PODCAST: How Toyota develops its young drivers 

With what Toyota invests in driver development, it will need more seats to avoid losing drivers as it will do with Erik Jones not returning to Joe Gibbs Racing after this season.

Erik Jones started the year winning the Busch Clash. He’ll end it headed for another team in 2021. (Photo by Brian Lawdermilk/Getty Images)

The statement from Ed Laukes of Toyota Motor North America seemed clear that Toyota would not have a place for Jones in 2021.

“Unfortunately, the time has come that we have to part ways from a competitive standpoint,” Laukes said in his statement.

With Jones’ departure, it leaves Toyota with Christopher Bell and Daniel Suarez, who came up through its development program. Through the years, Toyota has lost Kyle Larson, William Byron, Noah Gragson and Hailie Deegan to other manufacturers.

Toyota’s pipeline remains stocked with Harrison Burton, Riley Herbst and Brandon Jones in the JGR Xfinity program. Kyle Busch Motorsports’ Truck team runs Chandler Smith, Christian Eckes and Raphael Lessard. Other Toyota drivers in the Truck Series include Derek Kraus with McAnally Hilgermann Racing and Austin Hill with Hattori Racing Enterprises.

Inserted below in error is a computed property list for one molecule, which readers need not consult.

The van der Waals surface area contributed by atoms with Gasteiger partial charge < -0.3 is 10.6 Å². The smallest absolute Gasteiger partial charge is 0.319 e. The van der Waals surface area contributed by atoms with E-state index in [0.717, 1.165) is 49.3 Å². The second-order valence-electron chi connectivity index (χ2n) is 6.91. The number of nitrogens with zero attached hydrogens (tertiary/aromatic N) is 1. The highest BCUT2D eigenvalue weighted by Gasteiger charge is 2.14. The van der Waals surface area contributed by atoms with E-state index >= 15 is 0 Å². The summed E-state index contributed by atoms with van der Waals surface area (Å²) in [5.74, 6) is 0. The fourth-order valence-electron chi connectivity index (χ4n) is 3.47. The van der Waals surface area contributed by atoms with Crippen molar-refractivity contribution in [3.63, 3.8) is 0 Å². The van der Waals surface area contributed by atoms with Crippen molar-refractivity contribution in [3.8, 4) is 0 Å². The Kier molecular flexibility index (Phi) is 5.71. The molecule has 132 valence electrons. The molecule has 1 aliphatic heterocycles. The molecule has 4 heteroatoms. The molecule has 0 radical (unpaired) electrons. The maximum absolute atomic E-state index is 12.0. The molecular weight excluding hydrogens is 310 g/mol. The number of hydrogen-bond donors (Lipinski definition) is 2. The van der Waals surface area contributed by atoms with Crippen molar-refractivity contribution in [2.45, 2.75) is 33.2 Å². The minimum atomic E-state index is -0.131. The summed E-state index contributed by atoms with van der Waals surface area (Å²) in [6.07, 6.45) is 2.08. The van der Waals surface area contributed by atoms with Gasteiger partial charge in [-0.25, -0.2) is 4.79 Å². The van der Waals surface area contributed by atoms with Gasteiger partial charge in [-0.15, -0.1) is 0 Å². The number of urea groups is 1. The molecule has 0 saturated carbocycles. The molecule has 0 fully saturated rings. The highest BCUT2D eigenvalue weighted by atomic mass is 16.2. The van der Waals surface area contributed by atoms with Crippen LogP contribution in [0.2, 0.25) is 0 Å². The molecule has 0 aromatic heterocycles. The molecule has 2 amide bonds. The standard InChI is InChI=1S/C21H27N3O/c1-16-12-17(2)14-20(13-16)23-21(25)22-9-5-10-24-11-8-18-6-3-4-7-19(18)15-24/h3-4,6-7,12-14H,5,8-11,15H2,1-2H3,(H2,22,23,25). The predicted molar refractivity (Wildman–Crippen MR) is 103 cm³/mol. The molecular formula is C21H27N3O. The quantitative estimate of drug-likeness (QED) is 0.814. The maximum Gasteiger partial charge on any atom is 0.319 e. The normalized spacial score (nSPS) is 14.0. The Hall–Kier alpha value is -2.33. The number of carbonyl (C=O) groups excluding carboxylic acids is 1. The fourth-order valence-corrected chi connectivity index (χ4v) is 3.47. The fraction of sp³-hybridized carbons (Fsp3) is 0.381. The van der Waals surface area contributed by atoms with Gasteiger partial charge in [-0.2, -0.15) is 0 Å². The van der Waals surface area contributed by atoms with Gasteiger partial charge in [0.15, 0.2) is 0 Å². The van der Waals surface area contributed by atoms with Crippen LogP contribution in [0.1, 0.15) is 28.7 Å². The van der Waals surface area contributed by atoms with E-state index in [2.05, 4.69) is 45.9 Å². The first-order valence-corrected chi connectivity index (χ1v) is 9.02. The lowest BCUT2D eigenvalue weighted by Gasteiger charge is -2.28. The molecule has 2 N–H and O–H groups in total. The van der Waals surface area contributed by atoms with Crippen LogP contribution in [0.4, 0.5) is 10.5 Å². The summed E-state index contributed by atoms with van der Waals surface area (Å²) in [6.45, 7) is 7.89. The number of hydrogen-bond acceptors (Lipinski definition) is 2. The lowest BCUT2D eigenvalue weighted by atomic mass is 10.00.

David Wilson, president of Toyota Racing Development, explained in 2018 the manufacturer’s interest in developing talent:

“If you had asked me 10 years ago, I would have said that manufacturer’s don’t have any business developing drivers. You know you look at Kasey Kahne being brought up as a Ford driver and getting poached by Chevy or Jeff Gordon, kind of all of these examples – what we came to realize is one, why shouldn’t manufacturers have a role in driver development? From the competitive perspective you have two options, develop your own or steal them and you know Rick Hendrick and I have had a friendly you know jab about that because he’ll say ‘I’ll just steal them from you.’

“Arguably, he did already, but that’s okay because the second part of it is more altruistic I’d say and that’s that I think as a stakeholder in this sport, we have a responsibility to give back and we recognize – and the troubling part about it is Toyota doesn’t own racing teams. That’s not our role. The tough part about it is we’ll lose as many of these young kids as we’ll be able to keep just because you know the higher you climb the ladder, the fewer seats are available. That’s what keeps me up at night, frankly.”